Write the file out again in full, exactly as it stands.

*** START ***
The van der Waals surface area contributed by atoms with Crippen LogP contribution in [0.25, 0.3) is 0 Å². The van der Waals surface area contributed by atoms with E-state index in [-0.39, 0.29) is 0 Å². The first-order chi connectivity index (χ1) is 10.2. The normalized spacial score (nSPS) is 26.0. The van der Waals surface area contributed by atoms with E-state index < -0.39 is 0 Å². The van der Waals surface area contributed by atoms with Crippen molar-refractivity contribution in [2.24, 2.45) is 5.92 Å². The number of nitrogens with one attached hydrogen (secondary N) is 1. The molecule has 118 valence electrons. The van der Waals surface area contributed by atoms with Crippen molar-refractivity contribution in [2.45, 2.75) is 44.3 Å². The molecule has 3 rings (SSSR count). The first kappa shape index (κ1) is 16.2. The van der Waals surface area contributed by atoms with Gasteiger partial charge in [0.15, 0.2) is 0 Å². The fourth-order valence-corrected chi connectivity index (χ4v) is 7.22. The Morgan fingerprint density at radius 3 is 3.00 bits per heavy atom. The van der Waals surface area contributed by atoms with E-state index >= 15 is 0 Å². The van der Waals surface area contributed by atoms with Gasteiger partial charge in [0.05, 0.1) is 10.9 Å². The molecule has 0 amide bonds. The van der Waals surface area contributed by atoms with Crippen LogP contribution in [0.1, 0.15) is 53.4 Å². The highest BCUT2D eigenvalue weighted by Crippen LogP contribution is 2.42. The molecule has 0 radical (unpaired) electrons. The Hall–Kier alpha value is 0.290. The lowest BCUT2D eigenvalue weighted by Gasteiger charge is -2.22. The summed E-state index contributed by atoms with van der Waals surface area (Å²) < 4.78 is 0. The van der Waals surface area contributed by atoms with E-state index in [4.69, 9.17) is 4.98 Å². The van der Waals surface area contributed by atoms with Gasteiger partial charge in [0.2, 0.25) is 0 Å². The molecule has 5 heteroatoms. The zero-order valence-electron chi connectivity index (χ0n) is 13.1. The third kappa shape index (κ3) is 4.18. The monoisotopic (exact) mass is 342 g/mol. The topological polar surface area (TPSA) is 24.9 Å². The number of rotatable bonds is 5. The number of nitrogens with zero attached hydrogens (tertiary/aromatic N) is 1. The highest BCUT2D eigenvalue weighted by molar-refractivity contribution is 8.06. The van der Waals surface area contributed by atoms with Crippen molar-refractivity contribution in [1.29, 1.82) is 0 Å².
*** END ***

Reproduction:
The van der Waals surface area contributed by atoms with Crippen LogP contribution in [0.25, 0.3) is 0 Å². The van der Waals surface area contributed by atoms with E-state index in [-0.39, 0.29) is 0 Å². The first-order chi connectivity index (χ1) is 10.2. The normalized spacial score (nSPS) is 26.0. The van der Waals surface area contributed by atoms with E-state index < -0.39 is 0 Å². The van der Waals surface area contributed by atoms with Crippen molar-refractivity contribution in [2.24, 2.45) is 5.92 Å². The number of nitrogens with one attached hydrogen (secondary N) is 1. The molecule has 118 valence electrons. The van der Waals surface area contributed by atoms with Crippen molar-refractivity contribution in [2.45, 2.75) is 44.3 Å². The molecule has 3 rings (SSSR count). The first kappa shape index (κ1) is 16.2. The van der Waals surface area contributed by atoms with Gasteiger partial charge in [0.15, 0.2) is 0 Å². The fourth-order valence-corrected chi connectivity index (χ4v) is 7.22. The Morgan fingerprint density at radius 3 is 3.00 bits per heavy atom. The van der Waals surface area contributed by atoms with E-state index >= 15 is 0 Å². The van der Waals surface area contributed by atoms with Gasteiger partial charge in [0.05, 0.1) is 10.9 Å². The molecule has 0 amide bonds. The van der Waals surface area contributed by atoms with Crippen LogP contribution in [0.1, 0.15) is 53.4 Å². The highest BCUT2D eigenvalue weighted by Crippen LogP contribution is 2.42. The molecule has 0 radical (unpaired) electrons. The Hall–Kier alpha value is 0.290. The lowest BCUT2D eigenvalue weighted by Gasteiger charge is -2.22. The summed E-state index contributed by atoms with van der Waals surface area (Å²) < 4.78 is 0. The van der Waals surface area contributed by atoms with E-state index in [4.69, 9.17) is 4.98 Å². The van der Waals surface area contributed by atoms with Gasteiger partial charge in [0.2, 0.25) is 0 Å². The molecule has 5 heteroatoms. The zero-order valence-electron chi connectivity index (χ0n) is 13.1. The third kappa shape index (κ3) is 4.18. The monoisotopic (exact) mass is 342 g/mol. The topological polar surface area (TPSA) is 24.9 Å². The number of rotatable bonds is 5. The number of nitrogens with zero attached hydrogens (tertiary/aromatic N) is 1. The highest BCUT2D eigenvalue weighted by molar-refractivity contribution is 8.06. The van der Waals surface area contributed by atoms with Crippen molar-refractivity contribution in [1.29, 1.82) is 0 Å².